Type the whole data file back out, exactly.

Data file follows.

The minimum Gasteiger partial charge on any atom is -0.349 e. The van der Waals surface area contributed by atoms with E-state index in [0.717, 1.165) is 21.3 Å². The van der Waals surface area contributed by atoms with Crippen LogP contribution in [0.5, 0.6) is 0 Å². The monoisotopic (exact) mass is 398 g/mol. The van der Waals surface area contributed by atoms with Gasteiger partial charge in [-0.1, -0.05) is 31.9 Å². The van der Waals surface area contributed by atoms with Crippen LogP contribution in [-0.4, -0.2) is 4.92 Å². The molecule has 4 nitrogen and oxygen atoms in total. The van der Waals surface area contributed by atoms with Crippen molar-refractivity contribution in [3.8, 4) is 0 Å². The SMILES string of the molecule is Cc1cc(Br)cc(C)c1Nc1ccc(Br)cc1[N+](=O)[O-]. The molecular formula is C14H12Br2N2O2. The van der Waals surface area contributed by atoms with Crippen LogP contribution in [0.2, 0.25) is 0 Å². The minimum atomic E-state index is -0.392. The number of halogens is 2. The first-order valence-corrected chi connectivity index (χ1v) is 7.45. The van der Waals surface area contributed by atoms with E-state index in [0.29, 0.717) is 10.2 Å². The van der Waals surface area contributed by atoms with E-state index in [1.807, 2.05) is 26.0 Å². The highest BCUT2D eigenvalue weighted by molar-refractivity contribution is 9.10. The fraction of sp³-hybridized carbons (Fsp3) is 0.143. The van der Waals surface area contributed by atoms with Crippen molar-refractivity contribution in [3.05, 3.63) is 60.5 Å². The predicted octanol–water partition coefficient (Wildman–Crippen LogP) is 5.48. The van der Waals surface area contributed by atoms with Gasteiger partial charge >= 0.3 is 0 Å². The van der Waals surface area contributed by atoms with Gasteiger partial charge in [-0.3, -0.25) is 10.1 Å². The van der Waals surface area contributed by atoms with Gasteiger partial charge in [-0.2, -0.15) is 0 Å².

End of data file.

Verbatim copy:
The minimum Gasteiger partial charge on any atom is -0.349 e. The van der Waals surface area contributed by atoms with E-state index in [0.717, 1.165) is 21.3 Å². The van der Waals surface area contributed by atoms with Crippen LogP contribution in [0.5, 0.6) is 0 Å². The monoisotopic (exact) mass is 398 g/mol. The van der Waals surface area contributed by atoms with Gasteiger partial charge in [-0.1, -0.05) is 31.9 Å². The van der Waals surface area contributed by atoms with Crippen LogP contribution in [-0.4, -0.2) is 4.92 Å². The molecule has 4 nitrogen and oxygen atoms in total. The van der Waals surface area contributed by atoms with Crippen molar-refractivity contribution in [3.8, 4) is 0 Å². The SMILES string of the molecule is Cc1cc(Br)cc(C)c1Nc1ccc(Br)cc1[N+](=O)[O-]. The molecular formula is C14H12Br2N2O2. The van der Waals surface area contributed by atoms with Crippen LogP contribution in [0.2, 0.25) is 0 Å². The minimum atomic E-state index is -0.392. The number of halogens is 2. The first-order valence-corrected chi connectivity index (χ1v) is 7.45. The van der Waals surface area contributed by atoms with E-state index in [0.29, 0.717) is 10.2 Å². The van der Waals surface area contributed by atoms with E-state index in [1.807, 2.05) is 26.0 Å². The highest BCUT2D eigenvalue weighted by molar-refractivity contribution is 9.10. The fraction of sp³-hybridized carbons (Fsp3) is 0.143. The van der Waals surface area contributed by atoms with Crippen molar-refractivity contribution in [3.05, 3.63) is 60.5 Å². The predicted octanol–water partition coefficient (Wildman–Crippen LogP) is 5.48. The van der Waals surface area contributed by atoms with Gasteiger partial charge >= 0.3 is 0 Å². The van der Waals surface area contributed by atoms with Gasteiger partial charge in [-0.3, -0.25) is 10.1 Å². The van der Waals surface area contributed by atoms with Gasteiger partial charge in [-0.2, -0.15) is 0 Å².